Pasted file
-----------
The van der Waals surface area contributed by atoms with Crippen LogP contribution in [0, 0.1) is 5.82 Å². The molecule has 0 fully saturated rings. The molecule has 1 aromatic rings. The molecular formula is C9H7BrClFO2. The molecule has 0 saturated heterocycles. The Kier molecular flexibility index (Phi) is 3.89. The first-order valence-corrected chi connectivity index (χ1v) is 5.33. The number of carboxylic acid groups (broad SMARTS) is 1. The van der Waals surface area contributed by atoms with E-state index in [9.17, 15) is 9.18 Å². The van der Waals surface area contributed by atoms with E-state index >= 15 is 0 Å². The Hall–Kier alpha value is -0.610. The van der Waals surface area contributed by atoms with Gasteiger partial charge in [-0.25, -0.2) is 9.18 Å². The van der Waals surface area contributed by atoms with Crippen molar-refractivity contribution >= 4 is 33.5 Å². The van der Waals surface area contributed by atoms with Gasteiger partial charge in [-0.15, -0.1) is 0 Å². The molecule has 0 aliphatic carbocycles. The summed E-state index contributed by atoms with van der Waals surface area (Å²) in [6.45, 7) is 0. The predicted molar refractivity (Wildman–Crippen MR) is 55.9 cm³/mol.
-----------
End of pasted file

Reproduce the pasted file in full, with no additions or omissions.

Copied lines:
The van der Waals surface area contributed by atoms with Crippen LogP contribution in [0, 0.1) is 5.82 Å². The molecule has 0 fully saturated rings. The molecule has 1 aromatic rings. The molecular formula is C9H7BrClFO2. The molecule has 0 saturated heterocycles. The Kier molecular flexibility index (Phi) is 3.89. The first-order valence-corrected chi connectivity index (χ1v) is 5.33. The number of carboxylic acid groups (broad SMARTS) is 1. The van der Waals surface area contributed by atoms with E-state index in [9.17, 15) is 9.18 Å². The van der Waals surface area contributed by atoms with E-state index >= 15 is 0 Å². The Hall–Kier alpha value is -0.610. The van der Waals surface area contributed by atoms with Gasteiger partial charge in [-0.25, -0.2) is 9.18 Å². The van der Waals surface area contributed by atoms with Crippen molar-refractivity contribution >= 4 is 33.5 Å². The van der Waals surface area contributed by atoms with Gasteiger partial charge in [-0.15, -0.1) is 0 Å². The molecule has 0 aliphatic carbocycles. The summed E-state index contributed by atoms with van der Waals surface area (Å²) in [6.45, 7) is 0. The predicted molar refractivity (Wildman–Crippen MR) is 55.9 cm³/mol.